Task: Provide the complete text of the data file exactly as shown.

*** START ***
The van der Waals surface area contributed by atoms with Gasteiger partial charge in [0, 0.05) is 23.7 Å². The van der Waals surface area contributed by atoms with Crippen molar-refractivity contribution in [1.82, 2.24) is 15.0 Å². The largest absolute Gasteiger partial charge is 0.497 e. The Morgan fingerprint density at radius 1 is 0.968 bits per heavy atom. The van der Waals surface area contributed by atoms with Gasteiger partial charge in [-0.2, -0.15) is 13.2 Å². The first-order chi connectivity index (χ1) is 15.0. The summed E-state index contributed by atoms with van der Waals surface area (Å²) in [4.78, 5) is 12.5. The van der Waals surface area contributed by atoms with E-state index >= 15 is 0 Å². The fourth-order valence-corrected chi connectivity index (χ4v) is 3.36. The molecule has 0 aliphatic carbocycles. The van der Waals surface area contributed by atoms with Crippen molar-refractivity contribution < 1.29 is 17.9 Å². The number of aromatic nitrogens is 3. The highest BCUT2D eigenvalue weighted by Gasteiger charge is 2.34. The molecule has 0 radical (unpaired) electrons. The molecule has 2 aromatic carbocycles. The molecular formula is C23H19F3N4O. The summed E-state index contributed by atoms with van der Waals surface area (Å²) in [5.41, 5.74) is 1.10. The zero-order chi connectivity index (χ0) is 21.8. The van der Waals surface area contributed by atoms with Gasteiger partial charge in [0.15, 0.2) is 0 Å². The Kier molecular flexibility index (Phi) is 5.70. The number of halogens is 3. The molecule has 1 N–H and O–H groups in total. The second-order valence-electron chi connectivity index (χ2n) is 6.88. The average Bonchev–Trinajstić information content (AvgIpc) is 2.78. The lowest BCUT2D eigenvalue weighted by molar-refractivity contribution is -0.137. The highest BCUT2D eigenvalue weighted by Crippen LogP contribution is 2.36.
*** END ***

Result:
The van der Waals surface area contributed by atoms with Gasteiger partial charge in [0, 0.05) is 23.7 Å². The van der Waals surface area contributed by atoms with Crippen molar-refractivity contribution in [1.82, 2.24) is 15.0 Å². The largest absolute Gasteiger partial charge is 0.497 e. The Morgan fingerprint density at radius 1 is 0.968 bits per heavy atom. The van der Waals surface area contributed by atoms with Gasteiger partial charge in [-0.2, -0.15) is 13.2 Å². The first-order chi connectivity index (χ1) is 15.0. The summed E-state index contributed by atoms with van der Waals surface area (Å²) in [4.78, 5) is 12.5. The van der Waals surface area contributed by atoms with E-state index >= 15 is 0 Å². The fourth-order valence-corrected chi connectivity index (χ4v) is 3.36. The molecule has 0 aliphatic carbocycles. The van der Waals surface area contributed by atoms with Crippen molar-refractivity contribution < 1.29 is 17.9 Å². The number of aromatic nitrogens is 3. The highest BCUT2D eigenvalue weighted by Gasteiger charge is 2.34. The molecule has 0 radical (unpaired) electrons. The molecule has 2 aromatic carbocycles. The molecular formula is C23H19F3N4O. The summed E-state index contributed by atoms with van der Waals surface area (Å²) in [5.41, 5.74) is 1.10. The zero-order chi connectivity index (χ0) is 21.8. The van der Waals surface area contributed by atoms with Gasteiger partial charge in [0.15, 0.2) is 0 Å². The Kier molecular flexibility index (Phi) is 5.70. The number of halogens is 3. The molecule has 1 N–H and O–H groups in total. The second-order valence-electron chi connectivity index (χ2n) is 6.88. The average Bonchev–Trinajstić information content (AvgIpc) is 2.78. The lowest BCUT2D eigenvalue weighted by molar-refractivity contribution is -0.137. The highest BCUT2D eigenvalue weighted by Crippen LogP contribution is 2.36.